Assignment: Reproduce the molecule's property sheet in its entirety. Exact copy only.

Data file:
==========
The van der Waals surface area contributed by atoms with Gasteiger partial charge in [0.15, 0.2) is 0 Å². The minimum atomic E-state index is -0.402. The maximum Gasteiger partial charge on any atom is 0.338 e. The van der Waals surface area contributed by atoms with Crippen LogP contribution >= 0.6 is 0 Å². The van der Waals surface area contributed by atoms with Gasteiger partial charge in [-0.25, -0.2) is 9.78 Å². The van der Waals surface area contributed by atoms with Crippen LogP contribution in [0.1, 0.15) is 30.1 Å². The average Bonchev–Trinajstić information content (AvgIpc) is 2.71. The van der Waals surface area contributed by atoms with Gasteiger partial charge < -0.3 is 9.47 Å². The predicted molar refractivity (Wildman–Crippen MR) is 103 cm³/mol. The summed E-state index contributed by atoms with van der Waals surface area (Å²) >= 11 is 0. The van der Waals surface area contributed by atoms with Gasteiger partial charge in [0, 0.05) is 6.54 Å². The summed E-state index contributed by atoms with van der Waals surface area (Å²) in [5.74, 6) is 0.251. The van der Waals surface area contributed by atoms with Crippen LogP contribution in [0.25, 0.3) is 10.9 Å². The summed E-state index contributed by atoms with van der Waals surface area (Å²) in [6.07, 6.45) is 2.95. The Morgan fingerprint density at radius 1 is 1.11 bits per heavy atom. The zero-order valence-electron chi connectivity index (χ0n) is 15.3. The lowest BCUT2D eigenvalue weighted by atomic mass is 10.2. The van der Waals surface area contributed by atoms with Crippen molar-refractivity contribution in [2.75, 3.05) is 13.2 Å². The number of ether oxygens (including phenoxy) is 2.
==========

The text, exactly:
The van der Waals surface area contributed by atoms with Gasteiger partial charge in [0.15, 0.2) is 0 Å². The minimum atomic E-state index is -0.402. The maximum Gasteiger partial charge on any atom is 0.338 e. The van der Waals surface area contributed by atoms with Crippen LogP contribution >= 0.6 is 0 Å². The van der Waals surface area contributed by atoms with Gasteiger partial charge in [-0.25, -0.2) is 9.78 Å². The van der Waals surface area contributed by atoms with Crippen LogP contribution in [0.1, 0.15) is 30.1 Å². The average Bonchev–Trinajstić information content (AvgIpc) is 2.71. The van der Waals surface area contributed by atoms with Gasteiger partial charge < -0.3 is 9.47 Å². The predicted molar refractivity (Wildman–Crippen MR) is 103 cm³/mol. The summed E-state index contributed by atoms with van der Waals surface area (Å²) >= 11 is 0. The van der Waals surface area contributed by atoms with Gasteiger partial charge in [0, 0.05) is 6.54 Å². The summed E-state index contributed by atoms with van der Waals surface area (Å²) in [5.74, 6) is 0.251. The van der Waals surface area contributed by atoms with Crippen LogP contribution in [0.25, 0.3) is 10.9 Å². The summed E-state index contributed by atoms with van der Waals surface area (Å²) in [6.07, 6.45) is 2.95. The Morgan fingerprint density at radius 1 is 1.11 bits per heavy atom. The zero-order valence-electron chi connectivity index (χ0n) is 15.3. The lowest BCUT2D eigenvalue weighted by atomic mass is 10.2. The van der Waals surface area contributed by atoms with Crippen molar-refractivity contribution in [2.75, 3.05) is 13.2 Å². The number of ether oxygens (including phenoxy) is 2.